Read the full story on Rappler.

  4. Pope Francis makes symbolic visit at Blue Mosque

    Pope Francis stood alongside a top Islamic cleric at Istanbul’s Blue Mosque on Saturday, November 29, as he visited the former capital of the Christian Byzantine world for the first time. His visit is seen as a crucial test of Francis’s ability to build bridges between faiths amid the rampage by Islamic extremists and concerns over the persecution of Christian minorities in the Middle East. Visiting the Blue Mosque, Francis paused for two minutes and clasped his hands in reflection. A Vatican official described the gesture as a “beautiful moment of inter-religious dialogue.” On Friday, the Pope met with Turkish President Recep Tayyip Erdogan and called for dialogue between faiths to end the Islamist extremism plaguing the Middle East.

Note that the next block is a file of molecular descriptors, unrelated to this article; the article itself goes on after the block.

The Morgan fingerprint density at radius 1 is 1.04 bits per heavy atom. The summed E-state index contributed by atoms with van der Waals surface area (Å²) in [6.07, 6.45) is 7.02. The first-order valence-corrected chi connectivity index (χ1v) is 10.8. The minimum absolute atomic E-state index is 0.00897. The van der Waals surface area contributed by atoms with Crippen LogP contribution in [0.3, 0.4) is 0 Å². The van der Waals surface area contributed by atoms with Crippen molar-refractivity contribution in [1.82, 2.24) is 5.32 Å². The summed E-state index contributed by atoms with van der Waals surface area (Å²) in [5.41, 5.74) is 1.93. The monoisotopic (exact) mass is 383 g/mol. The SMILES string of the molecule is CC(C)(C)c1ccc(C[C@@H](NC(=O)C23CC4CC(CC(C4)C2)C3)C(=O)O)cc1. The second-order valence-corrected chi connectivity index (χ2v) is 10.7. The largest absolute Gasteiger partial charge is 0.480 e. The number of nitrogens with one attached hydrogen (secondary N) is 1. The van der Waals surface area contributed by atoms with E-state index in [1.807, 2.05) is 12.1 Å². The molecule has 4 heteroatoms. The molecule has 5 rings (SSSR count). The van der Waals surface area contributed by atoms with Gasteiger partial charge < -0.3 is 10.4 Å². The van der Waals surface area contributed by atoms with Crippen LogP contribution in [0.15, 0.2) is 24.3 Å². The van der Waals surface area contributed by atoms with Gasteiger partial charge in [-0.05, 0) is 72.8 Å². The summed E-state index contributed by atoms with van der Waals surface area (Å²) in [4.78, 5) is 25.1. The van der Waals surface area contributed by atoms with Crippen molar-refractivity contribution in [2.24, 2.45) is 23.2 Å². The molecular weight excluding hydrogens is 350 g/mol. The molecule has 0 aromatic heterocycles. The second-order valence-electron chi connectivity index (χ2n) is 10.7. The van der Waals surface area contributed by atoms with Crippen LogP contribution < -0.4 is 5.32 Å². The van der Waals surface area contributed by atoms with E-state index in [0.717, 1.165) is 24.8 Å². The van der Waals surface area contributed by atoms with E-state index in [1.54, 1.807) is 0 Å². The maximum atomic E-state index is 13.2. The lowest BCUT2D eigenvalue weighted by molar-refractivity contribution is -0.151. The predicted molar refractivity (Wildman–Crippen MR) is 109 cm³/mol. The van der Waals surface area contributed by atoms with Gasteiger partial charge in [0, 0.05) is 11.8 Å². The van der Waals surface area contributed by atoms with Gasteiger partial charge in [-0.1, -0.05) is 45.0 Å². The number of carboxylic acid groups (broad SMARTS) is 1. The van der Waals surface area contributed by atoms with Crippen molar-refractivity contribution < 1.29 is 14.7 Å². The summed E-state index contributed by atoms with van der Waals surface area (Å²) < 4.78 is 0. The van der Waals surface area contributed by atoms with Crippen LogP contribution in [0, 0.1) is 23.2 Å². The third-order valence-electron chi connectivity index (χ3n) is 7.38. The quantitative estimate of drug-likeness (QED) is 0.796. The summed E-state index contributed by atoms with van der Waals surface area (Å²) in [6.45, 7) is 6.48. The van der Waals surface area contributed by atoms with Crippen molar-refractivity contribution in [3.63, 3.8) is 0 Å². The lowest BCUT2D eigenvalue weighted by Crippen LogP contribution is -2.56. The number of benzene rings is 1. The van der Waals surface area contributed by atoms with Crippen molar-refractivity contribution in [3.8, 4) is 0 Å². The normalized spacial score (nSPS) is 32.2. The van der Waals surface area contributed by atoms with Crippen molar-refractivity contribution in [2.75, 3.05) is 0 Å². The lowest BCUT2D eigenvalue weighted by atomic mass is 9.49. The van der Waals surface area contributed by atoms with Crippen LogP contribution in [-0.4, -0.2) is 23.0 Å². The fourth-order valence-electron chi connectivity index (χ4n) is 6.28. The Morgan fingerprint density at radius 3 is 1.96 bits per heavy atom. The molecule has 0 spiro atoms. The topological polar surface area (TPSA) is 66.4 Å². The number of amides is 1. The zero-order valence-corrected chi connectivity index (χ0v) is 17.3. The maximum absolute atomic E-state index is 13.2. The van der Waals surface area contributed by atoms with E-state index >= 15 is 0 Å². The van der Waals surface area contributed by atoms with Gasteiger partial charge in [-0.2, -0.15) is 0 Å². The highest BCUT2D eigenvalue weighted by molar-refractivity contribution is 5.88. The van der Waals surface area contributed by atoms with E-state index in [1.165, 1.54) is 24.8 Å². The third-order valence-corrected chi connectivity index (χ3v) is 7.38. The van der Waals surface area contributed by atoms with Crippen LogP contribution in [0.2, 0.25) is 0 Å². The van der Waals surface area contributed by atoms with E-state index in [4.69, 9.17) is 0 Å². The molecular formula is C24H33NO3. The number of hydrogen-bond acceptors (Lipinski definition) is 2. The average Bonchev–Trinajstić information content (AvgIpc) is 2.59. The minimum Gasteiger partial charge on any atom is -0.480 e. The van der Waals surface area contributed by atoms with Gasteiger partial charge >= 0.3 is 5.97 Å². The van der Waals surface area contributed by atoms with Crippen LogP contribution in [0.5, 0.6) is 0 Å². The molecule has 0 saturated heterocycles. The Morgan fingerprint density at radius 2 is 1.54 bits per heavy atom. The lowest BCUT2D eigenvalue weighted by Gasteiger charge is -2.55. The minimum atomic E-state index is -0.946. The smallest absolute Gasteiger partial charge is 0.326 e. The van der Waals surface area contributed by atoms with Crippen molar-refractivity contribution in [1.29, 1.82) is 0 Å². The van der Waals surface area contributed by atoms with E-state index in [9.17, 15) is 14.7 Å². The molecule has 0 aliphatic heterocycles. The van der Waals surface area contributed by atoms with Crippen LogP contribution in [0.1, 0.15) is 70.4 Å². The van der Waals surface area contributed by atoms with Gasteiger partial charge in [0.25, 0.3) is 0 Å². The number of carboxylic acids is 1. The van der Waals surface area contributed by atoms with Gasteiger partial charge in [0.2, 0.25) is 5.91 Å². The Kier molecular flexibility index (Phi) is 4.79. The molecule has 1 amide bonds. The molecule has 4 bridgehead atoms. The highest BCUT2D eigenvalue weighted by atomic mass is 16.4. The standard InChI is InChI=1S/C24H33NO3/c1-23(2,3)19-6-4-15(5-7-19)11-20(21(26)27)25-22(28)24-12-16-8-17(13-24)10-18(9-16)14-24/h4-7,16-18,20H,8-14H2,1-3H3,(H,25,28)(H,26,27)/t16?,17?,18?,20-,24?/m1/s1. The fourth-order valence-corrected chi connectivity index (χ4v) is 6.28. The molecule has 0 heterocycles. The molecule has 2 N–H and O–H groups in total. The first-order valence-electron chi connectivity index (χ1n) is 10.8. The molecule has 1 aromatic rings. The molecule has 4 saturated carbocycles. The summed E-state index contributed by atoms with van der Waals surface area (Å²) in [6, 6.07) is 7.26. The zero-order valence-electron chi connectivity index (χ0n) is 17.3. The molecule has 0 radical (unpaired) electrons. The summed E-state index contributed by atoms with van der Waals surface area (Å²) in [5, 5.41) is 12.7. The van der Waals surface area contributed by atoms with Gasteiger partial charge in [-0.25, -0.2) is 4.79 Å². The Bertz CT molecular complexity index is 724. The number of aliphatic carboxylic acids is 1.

Read the full story on Rappler.

  5. Swiss reject eco-linked immigration cap – early results

    Swiss voters on Sunday, November 30, flatly rejected a call for dramatic immigration cuts in the name of saving the environment, along with bids to scrap tax breaks for rich foreigners and hike the country’s gold reserves. Initial results nationwide showed 73% of voters rejecting the Ecopop initiative, which called for slashing immigration to reduce urban pressure on the country. According to Ecopop, immigration is adding 1.1-1.4% annually to the Swiss population. The campaign wanted to cap immigration’s contribution to population growth at 0.2%. But critics slammed the initiative as xenophobic and a threat to Switzerland’s economy which depends heavily on immigrant labor.

    Read the full story on Rappler.

  6. Aide draws ire over Obama daughter scolding